The Feeling of Positivity: How Can it Change You?

A girl enjoying alone

A quality or behaviour of positivity is living a happy or hopeful life. When we are upbeat, we behave upbeat by being kind to others and thinking and feeling optimistically. The good effects of all of this optimism, such as better well-being and mental health, are amplified.

Thinking positively, seeking answers, and anticipating success are all examples of positivity. It also denotes a propensity to uplift one’s mood. It is a joyful, carefree mentality that sees the good in everything. An optimistic outlook is referred to as positivity.

  • You do not overreact when you have a positive mindset.
  • You obtain pleasure in the present
  • You don’t stress over the future.
  • Instead of dwelling on the past or the challenges, the emphasis is on doing and accomplishing.
  • Being joyful, tolerant, and kind is what it implies.
The strengths of positivity

Each component of positivity has a unique effect on our lives, all of which are primarily good.  For instance, self-centred positive thinking usually promotes well-being and reduces the negative consequences of stress. So try developing this positive component of yourself by adopting techniques like self-kindness and self-compassion. It probably helps us as well if we feel better about ourselves and have more confidence in ourselves.

Positive thinking and optimism with an eye on the future have been shown to improve social interactions, relationships, and stress management. The same holds true for present-focused positive thinking, such as thinking about how much control we actually have over stressful events.

Positive psychology

A focus on strengths rather than weaknesses, creating the good in life rather than fixing the bad, and elevating the lives of average people to “great” instead of just concentrating on getting those who are struggling up to “normal” are all features of positive psychology, a scientific approach to studying human thoughts, feelings, and behaviour (Peterson, 2008).

The focus of positive psychology is on life’s constructive experiences and impacts, such as:

  • Positive feelings (such as pleasure, happiness, inspiration, and love).
  • Positive emotions and characteristics (such as compassion, resiliency, and thankfulness).
  • Institutions that uphold good values across their whole structures and organisations.

Positive psychology as a discipline spends a lot of time considering issues like character traits, optimism, life satisfaction, happiness, wellness, gratitude, compassion (including self-compassion), self-esteem and self-confidence, hope, and elevation.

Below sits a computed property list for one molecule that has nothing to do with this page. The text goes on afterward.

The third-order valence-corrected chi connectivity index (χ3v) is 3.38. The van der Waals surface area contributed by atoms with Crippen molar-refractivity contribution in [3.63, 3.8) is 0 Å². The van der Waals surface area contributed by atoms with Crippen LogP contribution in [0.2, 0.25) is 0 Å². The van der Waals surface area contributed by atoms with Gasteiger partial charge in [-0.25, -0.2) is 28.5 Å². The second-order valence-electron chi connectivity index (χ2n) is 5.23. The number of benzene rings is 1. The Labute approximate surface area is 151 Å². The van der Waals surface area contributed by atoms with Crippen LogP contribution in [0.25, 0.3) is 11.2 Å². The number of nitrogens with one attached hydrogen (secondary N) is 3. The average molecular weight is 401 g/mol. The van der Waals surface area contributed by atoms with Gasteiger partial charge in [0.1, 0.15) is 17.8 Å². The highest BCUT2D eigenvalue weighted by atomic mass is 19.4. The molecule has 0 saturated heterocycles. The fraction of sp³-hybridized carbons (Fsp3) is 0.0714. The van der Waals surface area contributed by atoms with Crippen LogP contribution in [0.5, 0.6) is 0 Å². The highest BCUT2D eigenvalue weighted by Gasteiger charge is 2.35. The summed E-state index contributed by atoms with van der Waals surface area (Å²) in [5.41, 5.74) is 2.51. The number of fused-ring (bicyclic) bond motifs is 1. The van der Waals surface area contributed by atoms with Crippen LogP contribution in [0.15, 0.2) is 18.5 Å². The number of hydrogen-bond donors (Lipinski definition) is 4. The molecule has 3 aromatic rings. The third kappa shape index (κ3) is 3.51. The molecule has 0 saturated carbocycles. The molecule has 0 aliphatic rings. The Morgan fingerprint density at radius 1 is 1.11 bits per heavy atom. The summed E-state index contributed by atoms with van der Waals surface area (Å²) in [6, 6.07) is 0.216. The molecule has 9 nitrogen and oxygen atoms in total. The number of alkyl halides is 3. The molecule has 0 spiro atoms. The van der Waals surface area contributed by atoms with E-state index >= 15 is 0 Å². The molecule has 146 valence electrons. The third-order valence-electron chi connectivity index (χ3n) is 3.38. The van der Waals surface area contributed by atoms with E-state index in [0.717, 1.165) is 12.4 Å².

One of the top scholars in the entire area of psychology, Martin Seligman is referred to be the “father of positive psychology.”

Martin Seligman, a New York native who was also an educator, researcher, and author of multiple books, contributed to making positive psychology approachable for all interested parties.

During his 14 years as the head of the University of Pennsylvania’s clinical training programme, he worked on projects related to learned helplessness, positive psychology, depression, resiliency, optimism, and pessimism.

Three pillars of positive psychology
  • Positive emotions
  • Positive traits
  • Positive social institutions
How to stay positive?
  • Concentrating on your assets
  • Taking notes on your experiences
  • Having gratitude
  • Thanking people
  • Acquiring abilities to be more optimistic
Research studies
  • People vastly overestimate how much money affects their happiness. Focusing less on acquiring riches would probably make you happy since it does have some effect, but not nearly as much as we may believe (Aknin, Norton, & Dunn, 2009).
  • Spending money on experiences rather than tangible stuff increases happiness more (Howell & Hill, 2009).
  • According to research by Seligman, Steen, Park, and Peterson (2005), thankfulness is a significant factor in determining pleasure in life. The more gratitude we practise, the happier we will be.
  • Giving hugs or other displays of physical love may significantly improve your general well-being (as well as the welfare of others) since oxytocin has been shown to increase human trust, empathy, and morality (Barraza & Zak, 2009).
  • The pleasant mood is more fully experienced by those who deliberately nurture it to match the required external feeling (i.e., in emotional labour). To put it another way, “putting on a happy face” won’t always make you feel happier, but making an effort will probably (Scott & Barnes, 2011).
  • In addition to improving personal health, those who show kindness to others are also better liked by their peers (Layous, Nelson, Oberle, Schonert-Reichl, & Lyubomirsky, 2012).
  • According to Jenkinson et al. (2013), giving of your time to a cause you care about enhances your happiness and life satisfaction and may even lessen depressive symptoms.
  • The giver has increased enjoyment when they offer money to others (Dunn, Aknin, & Norton, 2008).

Although the main goals of positive psychology are fulfilment and pleasure, it’s crucial to realise that this does not mean that individuals should completely ignore their unpleasant feelings. People that are thriving provide space in their life for such inescapable mental states.

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